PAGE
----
“A Mother’s immeasurable love for a child she couldn’t save.”
The headline jumped off the screen. The dateline was Dallas. May 11, 2013. The journalist Steve Hartman wrote:
“Beyond the biological mandate, there’s something about mothering that defies science and borders on the divine — something especially palpable in this mom from Keller, Texas, named Brenda Gorman.”
He tells about Brenda and her husband Gary who decided to adopt a four-year orphan girl, Zia, from the Congo. All was going well until the Agency called with the bad news that Zia had a rare and fatal heart defect. Then they asked Brenda, “Do you still want her?”
Brenda recounts that she was “ silent the longest time.” Then replied, “Are you kidding me? She’s our baby. She’s our baby.’ She was our baby the moment we looked at her.”
Hartman told about the Gorman’s getting Zia. Going to the Children’s MedicalCenter. Of efforts to save her life. But to no avail. Zia died in just 33 days. At the memorial service Brenda said she had “no regrets.” Then adds these striking words:
“I’m thankful for 33 days,” she said, crying. “And given a choice between no time or 33 days, I’ll take the 33 days every time. Rip my heart out every time.”
There was another mother who couldn’t save her son either. Her name was Mary. The mother of Jesus. She had him for 33 years, but now had come His divine appointment with death.
And there Mary stood. At the foot of the cross. Jesus’ closest friends had fled. Peter had denied. Judas betrayed. All the rest ran to save their own skin. But not Mary. Not his mother.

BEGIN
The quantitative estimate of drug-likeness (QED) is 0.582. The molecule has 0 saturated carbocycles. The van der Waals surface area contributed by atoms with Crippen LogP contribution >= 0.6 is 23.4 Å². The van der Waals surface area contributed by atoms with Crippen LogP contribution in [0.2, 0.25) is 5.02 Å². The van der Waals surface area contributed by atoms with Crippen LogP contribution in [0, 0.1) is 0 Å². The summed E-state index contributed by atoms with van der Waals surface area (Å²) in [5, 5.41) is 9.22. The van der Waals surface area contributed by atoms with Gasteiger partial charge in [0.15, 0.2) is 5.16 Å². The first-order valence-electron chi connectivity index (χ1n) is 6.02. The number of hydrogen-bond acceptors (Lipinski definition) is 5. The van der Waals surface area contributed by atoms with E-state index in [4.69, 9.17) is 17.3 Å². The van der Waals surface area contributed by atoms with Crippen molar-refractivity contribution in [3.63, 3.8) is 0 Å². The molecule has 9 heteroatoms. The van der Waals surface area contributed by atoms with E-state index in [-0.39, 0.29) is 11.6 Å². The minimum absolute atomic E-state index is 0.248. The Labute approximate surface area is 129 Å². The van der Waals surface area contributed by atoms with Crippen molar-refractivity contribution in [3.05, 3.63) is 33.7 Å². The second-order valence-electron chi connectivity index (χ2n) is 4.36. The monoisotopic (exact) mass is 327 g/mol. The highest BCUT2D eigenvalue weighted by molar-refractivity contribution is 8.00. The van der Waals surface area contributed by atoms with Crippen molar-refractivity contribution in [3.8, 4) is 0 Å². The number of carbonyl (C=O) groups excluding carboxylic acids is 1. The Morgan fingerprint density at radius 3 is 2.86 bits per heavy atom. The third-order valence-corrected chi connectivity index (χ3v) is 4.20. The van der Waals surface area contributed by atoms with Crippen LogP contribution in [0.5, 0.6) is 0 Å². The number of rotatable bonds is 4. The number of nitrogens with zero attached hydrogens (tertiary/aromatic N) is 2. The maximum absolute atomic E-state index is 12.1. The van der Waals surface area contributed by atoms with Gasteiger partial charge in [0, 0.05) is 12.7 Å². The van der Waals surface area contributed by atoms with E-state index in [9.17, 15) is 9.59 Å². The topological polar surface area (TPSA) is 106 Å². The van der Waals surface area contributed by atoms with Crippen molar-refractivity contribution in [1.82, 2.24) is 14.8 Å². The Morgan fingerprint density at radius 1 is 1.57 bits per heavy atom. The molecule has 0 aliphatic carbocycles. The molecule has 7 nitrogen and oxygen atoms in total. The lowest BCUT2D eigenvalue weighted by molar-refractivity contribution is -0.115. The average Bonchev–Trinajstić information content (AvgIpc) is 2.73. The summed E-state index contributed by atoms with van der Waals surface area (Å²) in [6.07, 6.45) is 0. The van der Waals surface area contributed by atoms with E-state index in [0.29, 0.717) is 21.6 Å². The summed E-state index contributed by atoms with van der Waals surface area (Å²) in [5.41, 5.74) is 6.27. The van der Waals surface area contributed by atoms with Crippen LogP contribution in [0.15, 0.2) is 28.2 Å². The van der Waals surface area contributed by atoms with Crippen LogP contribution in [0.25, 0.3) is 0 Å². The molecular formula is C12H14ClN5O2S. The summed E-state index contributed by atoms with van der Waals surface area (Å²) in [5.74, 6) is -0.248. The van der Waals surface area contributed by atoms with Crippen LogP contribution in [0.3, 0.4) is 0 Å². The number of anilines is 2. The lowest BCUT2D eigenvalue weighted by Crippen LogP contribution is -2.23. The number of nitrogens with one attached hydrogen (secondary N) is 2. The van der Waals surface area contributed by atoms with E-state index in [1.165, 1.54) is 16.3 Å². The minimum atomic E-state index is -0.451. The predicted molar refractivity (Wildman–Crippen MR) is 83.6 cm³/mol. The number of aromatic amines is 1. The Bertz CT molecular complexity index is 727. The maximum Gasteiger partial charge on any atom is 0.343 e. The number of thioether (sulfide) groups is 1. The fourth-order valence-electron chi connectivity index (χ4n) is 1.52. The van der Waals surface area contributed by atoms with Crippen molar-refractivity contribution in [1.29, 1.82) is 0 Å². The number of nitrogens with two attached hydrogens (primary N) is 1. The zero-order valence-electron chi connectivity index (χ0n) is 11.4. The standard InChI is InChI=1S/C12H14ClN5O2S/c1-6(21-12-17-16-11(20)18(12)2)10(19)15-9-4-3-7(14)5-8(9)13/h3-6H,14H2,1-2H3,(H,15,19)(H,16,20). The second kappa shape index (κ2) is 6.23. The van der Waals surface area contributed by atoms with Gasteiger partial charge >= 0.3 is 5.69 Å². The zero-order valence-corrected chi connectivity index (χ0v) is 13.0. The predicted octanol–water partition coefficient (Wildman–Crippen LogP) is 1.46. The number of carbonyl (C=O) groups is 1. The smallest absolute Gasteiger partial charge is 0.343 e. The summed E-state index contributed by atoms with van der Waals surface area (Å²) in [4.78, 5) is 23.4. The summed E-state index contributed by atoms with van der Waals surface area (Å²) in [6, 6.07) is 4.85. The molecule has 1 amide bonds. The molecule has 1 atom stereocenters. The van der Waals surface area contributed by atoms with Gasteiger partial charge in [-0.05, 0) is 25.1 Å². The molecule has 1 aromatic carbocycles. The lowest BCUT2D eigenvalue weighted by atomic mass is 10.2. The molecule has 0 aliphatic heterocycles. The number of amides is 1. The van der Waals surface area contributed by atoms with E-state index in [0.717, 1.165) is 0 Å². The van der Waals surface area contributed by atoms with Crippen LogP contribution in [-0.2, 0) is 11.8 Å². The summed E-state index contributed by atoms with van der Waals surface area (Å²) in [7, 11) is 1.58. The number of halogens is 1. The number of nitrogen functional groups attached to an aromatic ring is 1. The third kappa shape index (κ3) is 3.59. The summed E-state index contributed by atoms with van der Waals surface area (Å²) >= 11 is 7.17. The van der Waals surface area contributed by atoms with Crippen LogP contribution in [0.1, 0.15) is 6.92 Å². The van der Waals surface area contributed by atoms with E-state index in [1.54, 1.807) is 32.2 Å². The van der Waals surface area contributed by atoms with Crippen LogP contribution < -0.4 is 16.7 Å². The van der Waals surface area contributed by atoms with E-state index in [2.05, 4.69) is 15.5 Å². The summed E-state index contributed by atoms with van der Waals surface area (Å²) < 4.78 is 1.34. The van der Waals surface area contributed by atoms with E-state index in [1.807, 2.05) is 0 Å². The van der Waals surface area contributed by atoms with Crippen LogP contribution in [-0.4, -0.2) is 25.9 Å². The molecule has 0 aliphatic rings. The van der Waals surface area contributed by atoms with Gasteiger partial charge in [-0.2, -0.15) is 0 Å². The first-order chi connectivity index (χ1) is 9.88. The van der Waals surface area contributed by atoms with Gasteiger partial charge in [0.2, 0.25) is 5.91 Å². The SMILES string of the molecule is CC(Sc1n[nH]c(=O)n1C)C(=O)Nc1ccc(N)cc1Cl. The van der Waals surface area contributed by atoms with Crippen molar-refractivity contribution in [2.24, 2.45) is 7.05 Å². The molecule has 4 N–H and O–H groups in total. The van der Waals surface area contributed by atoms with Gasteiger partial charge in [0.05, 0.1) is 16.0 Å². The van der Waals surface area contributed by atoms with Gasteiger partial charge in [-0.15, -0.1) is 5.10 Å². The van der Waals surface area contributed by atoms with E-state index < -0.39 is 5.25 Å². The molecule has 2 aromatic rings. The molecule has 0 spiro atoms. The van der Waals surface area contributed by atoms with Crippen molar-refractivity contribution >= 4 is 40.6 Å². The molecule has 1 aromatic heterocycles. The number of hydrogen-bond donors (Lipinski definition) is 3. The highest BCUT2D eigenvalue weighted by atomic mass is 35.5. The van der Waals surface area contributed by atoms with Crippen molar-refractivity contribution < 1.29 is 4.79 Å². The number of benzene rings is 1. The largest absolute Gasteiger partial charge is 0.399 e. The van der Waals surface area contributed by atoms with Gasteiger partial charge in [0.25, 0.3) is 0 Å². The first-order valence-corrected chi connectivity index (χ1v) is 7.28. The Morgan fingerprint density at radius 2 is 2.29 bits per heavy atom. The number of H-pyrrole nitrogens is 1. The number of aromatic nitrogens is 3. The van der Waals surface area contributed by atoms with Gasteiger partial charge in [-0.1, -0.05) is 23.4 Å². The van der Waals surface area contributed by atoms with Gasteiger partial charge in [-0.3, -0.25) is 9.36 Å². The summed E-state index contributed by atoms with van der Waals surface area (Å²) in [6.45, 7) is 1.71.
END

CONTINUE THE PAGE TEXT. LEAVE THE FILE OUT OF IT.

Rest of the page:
There Mary stood. Her eyes filled with tears. Her heart breaking. Her mind racing. What memories! And then her thoughts are interrupted by Jesus words, “Woman behold your son.”
Her son. What is she thinking?
No doubt she recalls as a frightened young virgin seeing the angel, Gabriel and hearing him say, Do not be afraid, Mary, for you have found favor with God. And behold, you will conceive in your womb and bring forth a Son, and shall call His name Jesus.”
So much has happened in the past 33 years. The long journey to Bethlehem. The baby born in a manger. The Shepherds visit. The prophecies of Simeon and Anna. The Wise men’s gifts. The Flight to Egypt. Their home in Nazareth. Her lost Son in Jerusalem. Learning the carpenter’s trade.
And then the beginning of His ministry. For three-and-a-half years she saw her son gather a band of disciples. Develop a following. Rise in popularity. Confound the teachers of the law. Heal the sick. Control nature. Cast out demons. Teach truth.
Then she saw his popularity decline. The hatred began. Murderous plots devised. Lies told. Traps sets. Yet, through it all, her Son remained calm. Focused. Purpose-driven. And sinless.
Now after a whirl-wind week. The triumphal entry in Jerusalem. A final week of teaching. And the kangaroo court of trial. Her Son, condemned to die, is hanging on a cross. Maybe Mary didn’t quite understand it all. But she could love. In fact, no one could love a Son more.
It’s Friday. He’s dying. And Mary can’t save him. But Sunday’s coming! In three days her aching heart will rejoice. Her sadness will be turned to gladness. Her Son will live. Never to die.
And the woman who couldn’t save her Son from a torturous physical death, will now be saved from spiritual death by Him!
Mary’s face at the foot of the cross, not only speaks to a mother’s love. But her faithfulness. Fidelity. And virtue. It reminds us that God can use a humble, obscure maiden to fulfill His purpose. And seeing her standing there speaks to her courage. Conviction. And commitment.
When we suffer loss. Hurt. Pain. Agony. See the face of Mary looking up at her Son. And remember, “It may be Friday. But Sunday’s coming!”
–Ken Weliever, The Preacherman